woman. Her married women characters like Maya in Cry, a Peacock, Monisha in ,The City, Nanda in Fire in the Mountain, and Sita in Where Shall We Go This Summer? Become depressed, violent or self-destructive. They either lose their sanity or kill others, or they kill or destroy themselves. The nemesis of these women is not a private one but an outgrowth of the complex social context, immediate family environments and the relationships with their men. Many of
Desai’s protagonists are portrayed as single women. Desai does not neglect the institution of marriage or support alienation from society. Some of her women characters, like Tara in ‘Clear Light of Day’, do achieve fulfilment in their marriages Instead, through Bimala, Desai points to a kind of feminist emancipation that lies in not limiting women to their traditional roles but in expanding and awakening them to several other possibilities. Their kind of life, apart from being invigorating, also frees them from dependence on men.

Arundhati Roy’s Writings: The other famous and renowned novelist under the study is Arundhati Roy, born in 1961 in Bengal. Arundhati grew up in Kerala. She believes that, “A feminist is a woman who negotiates herself into a position where she has choices.’’ The International community knows Arundhati Roy as an artist with her debut novel The God of Small Things.’ Roy’s major essays ‘The End of Imagination’ and ‘The Greater common good’ . Arundhati has never admitted that she is a feminist but ‘The God of Small Things’, reveals at many places her feminist stance and her protagonist represent feminine sensibility. Roy seems to be iconoclast in,’ The God of Small Things’. The stylistic innovations make the novel unique and bring vitality and exuberance to the novel. The novel is unique in every aspect and it is a linguistic experiment with the English language. The stylistic writings include the use of words, phrases and even sentences from vernacular language, use of italics, subject less sentences, faulty spellings ,topicalisation, deviation from normal word order, single word ’sentences,’ change of word classes, clustering of word classes and a variety of other techniques. She has given prominence to ecology and subalternity as the major themes in the novel. Roy’s close observations and the minute aspects in the creation of her literary skills are observed in her other works. Her two important articles on the internet are’ The end of Imagination’ and ‘The Greater Common Good.’ In the End of Imagination, Roy criticises nuclear policies of the Government of India. Arundhati Roy foretells the harmful consequences of nuclear weapons on human beings and ecology in the End of Imagination.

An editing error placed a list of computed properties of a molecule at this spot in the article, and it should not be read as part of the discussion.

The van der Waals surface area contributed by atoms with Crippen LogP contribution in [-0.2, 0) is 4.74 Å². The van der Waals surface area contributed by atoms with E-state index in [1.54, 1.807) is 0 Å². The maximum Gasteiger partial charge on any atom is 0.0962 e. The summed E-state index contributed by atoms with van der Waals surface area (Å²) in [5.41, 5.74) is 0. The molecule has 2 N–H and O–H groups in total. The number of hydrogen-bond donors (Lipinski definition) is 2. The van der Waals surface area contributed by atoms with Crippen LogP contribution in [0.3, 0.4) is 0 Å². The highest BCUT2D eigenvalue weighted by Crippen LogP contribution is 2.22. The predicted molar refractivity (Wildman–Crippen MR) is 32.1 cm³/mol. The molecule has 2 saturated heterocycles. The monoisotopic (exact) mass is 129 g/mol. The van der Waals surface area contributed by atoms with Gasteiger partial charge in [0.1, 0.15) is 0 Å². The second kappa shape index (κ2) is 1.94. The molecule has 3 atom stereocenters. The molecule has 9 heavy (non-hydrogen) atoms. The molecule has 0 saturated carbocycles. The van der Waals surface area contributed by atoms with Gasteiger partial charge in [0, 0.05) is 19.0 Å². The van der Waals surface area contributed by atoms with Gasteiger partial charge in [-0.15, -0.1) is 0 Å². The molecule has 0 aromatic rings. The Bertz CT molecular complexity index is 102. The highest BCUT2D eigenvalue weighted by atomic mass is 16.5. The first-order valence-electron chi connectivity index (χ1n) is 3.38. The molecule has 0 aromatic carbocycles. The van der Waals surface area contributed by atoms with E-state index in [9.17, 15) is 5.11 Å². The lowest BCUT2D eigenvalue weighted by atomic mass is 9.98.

This shows that women writers have gone up from difficult to tribal and rural areas too, but all of them have expressed their concern for women and their problems. The variety of subjects, they have touched upon is a great contribution in creating awareness for the modern women all over the globe. The variety of subjects handled by them considering Indian environment needs an appreciation. Some of the writers have not claimed that they belong to feminist’s movement yet their writings suggest that their inner spirit and feelings are for the welfare of the women only.